Holiday travelers: know your rights & when you’re owed a refund
U.S. Secretary of Transportation Pete Buttigieg has advice for travelers
WASHINGTON (Gray DC) - As more than 7 million Americans are expected to take to the skies this holiday season, the U.S. Secretary of Transportation is reminding passengers to know their rights and when they may be entitled to a refund, in case of travel snafus.
The department has launched a customer service dashboard which outlines airline policies.
Check out the airline customer service dashboard
Click this link to learn how to file a complaint
Learn when you’re entitled to a refund
“We got a customer service dashboard laying out airline by airline, what to expect and how the different airlines will treat you if you experience a cancelation or a delay,” Secretary Pete Buttigieg told Washington News Bureau reporter Jamie Bittner.
Airlines do not guarantee their schedules. However, airlines do have customer service plans which they must adhere to. Those commitments can include promises to customers in the event of what’s called a ‘controllable’ delay or cancellation. Controllable delays are normally defined by issues such as crew problems, cabin cleaning, fueling, or baggage loading. Weather is not normally considered a controllable delay.
The U.S. Department of Transportation lists these rights for passengers who have cancelled flights:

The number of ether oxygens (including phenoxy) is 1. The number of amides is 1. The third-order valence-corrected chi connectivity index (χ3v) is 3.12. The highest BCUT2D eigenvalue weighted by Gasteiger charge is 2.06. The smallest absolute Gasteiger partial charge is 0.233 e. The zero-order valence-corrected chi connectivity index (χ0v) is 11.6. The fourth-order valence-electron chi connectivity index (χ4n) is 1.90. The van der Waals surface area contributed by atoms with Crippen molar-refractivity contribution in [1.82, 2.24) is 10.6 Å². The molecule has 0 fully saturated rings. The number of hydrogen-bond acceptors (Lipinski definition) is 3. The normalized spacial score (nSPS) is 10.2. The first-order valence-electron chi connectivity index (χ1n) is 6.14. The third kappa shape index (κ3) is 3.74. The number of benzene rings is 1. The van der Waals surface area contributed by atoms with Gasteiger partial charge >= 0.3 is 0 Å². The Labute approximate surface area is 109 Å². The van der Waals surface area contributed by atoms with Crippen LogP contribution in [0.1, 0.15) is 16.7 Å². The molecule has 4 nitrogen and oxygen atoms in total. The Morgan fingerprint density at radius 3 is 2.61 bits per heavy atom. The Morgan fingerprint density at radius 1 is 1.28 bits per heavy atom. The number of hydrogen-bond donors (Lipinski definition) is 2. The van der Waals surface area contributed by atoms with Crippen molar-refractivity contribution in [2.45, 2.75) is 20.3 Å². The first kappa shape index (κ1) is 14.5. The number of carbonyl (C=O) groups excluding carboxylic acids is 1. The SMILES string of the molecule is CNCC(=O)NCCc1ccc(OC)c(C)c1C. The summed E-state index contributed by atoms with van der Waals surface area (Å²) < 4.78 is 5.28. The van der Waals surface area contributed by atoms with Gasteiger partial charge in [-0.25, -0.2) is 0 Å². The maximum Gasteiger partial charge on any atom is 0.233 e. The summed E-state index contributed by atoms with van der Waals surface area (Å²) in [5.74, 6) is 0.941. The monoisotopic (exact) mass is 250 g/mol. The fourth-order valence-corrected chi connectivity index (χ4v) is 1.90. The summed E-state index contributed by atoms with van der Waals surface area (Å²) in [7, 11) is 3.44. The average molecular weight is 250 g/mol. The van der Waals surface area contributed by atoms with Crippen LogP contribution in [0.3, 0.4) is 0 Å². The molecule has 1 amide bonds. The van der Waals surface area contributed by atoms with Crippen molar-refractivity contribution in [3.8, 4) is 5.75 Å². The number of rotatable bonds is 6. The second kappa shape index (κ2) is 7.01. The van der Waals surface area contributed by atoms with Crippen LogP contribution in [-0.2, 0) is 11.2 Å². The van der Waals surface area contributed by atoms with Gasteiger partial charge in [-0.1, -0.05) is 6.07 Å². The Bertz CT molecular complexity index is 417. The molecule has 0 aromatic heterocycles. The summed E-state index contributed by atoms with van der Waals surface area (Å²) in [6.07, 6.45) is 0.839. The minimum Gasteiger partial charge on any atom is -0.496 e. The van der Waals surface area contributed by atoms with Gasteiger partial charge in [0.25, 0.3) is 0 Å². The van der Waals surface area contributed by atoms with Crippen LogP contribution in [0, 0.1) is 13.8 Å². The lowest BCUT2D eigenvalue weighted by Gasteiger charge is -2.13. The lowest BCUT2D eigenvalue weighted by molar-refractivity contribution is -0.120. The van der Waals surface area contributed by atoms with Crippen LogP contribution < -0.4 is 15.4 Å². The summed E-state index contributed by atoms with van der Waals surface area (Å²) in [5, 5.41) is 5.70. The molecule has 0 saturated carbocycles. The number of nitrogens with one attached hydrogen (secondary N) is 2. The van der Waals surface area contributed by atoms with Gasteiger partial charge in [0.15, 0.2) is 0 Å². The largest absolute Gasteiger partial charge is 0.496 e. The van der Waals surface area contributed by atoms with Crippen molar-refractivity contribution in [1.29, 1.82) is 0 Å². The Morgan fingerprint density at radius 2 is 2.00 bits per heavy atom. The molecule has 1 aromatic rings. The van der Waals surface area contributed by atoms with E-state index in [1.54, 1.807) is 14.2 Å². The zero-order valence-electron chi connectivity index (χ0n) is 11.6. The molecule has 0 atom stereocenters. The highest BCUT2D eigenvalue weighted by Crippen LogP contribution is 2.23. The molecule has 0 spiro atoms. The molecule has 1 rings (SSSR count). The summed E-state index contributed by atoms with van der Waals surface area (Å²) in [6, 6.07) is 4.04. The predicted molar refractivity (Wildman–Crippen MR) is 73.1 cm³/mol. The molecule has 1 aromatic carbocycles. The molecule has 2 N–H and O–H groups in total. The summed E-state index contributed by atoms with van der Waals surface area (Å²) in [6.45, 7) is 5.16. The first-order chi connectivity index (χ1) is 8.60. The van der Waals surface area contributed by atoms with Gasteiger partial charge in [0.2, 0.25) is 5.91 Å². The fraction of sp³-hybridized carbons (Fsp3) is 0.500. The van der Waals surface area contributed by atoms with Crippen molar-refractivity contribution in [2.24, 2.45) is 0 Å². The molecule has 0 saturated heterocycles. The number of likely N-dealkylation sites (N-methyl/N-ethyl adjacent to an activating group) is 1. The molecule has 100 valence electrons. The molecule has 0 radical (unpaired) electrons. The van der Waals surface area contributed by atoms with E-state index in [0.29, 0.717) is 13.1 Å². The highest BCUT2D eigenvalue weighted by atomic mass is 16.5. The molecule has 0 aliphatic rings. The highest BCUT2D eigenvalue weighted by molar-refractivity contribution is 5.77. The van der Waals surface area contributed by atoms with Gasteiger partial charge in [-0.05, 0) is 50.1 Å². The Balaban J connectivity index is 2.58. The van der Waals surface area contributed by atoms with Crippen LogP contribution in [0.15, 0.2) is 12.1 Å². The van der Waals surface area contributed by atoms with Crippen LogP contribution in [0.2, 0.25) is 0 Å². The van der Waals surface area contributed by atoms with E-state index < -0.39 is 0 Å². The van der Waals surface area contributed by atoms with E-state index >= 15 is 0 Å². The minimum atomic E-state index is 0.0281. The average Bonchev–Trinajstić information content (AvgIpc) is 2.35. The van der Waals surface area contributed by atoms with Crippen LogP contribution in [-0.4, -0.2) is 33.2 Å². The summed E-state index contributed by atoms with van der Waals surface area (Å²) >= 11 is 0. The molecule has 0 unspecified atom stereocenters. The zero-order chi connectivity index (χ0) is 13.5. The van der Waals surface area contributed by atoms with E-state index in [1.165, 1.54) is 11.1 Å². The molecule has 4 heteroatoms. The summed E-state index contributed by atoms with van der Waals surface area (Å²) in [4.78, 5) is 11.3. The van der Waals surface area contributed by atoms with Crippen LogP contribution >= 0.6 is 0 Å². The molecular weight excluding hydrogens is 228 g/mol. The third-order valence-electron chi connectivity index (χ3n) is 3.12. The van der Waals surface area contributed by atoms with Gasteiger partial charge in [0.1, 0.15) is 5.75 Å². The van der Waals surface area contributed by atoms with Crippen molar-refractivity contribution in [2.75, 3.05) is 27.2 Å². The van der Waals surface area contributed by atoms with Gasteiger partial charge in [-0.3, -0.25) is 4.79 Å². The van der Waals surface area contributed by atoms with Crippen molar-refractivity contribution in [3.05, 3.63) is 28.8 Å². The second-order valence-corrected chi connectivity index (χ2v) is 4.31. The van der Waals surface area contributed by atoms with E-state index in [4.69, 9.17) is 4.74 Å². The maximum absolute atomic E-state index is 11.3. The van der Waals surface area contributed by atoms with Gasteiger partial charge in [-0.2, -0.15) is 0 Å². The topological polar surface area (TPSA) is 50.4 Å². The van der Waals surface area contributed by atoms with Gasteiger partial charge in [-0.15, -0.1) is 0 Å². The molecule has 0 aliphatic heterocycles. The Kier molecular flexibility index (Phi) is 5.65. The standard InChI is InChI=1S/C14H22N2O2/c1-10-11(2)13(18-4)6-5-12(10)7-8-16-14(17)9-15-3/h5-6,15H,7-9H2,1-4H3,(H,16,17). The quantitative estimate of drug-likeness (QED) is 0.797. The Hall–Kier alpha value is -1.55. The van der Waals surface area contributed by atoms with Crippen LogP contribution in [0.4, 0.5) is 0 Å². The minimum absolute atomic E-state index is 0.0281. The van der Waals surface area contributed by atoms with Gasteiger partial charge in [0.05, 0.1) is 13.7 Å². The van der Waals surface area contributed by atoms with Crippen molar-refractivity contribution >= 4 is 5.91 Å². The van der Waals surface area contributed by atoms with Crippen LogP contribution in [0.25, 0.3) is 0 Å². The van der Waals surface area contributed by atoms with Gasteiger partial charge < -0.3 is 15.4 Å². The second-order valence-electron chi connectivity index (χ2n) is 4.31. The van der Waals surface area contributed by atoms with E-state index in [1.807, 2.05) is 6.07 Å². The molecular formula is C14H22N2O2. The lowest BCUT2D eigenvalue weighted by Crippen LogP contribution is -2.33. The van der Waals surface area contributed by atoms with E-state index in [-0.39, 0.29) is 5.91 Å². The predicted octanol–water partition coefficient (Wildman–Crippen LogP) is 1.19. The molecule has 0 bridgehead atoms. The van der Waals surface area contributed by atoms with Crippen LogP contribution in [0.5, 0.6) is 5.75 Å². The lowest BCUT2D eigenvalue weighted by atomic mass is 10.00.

- If your flight is cancelled and you choose to cancel your trip as a result, you are entitled to a refund for the unused transportation – even for non-refundable tickets. You are also entitled to a refund for any bag fee that you paid, and any extras you may have purchased, such as a seat assignment.
- If the airline offers you a voucher for future travel instead of a refund, you should ask the airline about any restrictions that may apply, such as blackout and expiration dates, advanced booking requirements, and limits on number of seats.
“If you have a cancelation or a major delay, you are owed a refund and our department is enforcing your right to those refunds. Matter of fact, we just issued millions of dollars in fines and secured hundreds of millions of dollars in refunds for passengers across America in cases where airlines were not living up to their end of the bargain,” said Buttigieg.
Airlines are required to inform passengers about a change in the flight status if the flight is scheduled to depart within 7 days. Airlines are also required to give those status updates 30 minutes after the airline becomes aware of the change, the department states on its website.
The U.S. Department of Transportation also suggests asking the airline if it will pay for meals or a hotel room if a flight is extremely delayed. Some airlines offer these amenities, others do not.
The Department of Transportation says Alaska, Allegiant, American, Delta, Frontier, Hawaiian, JetBlue, Southwest, Spirit, and United account for nearly 96% of the airline traffic in America.
AAA has forecasted that nearly 113 million Americans will travel 50 miles or more from December 23-January 2. It reports that’s up 3.6 million people over last year. Nearly 102 million Americans are expected to drive. They expect air travel to be up by 14% over last year.
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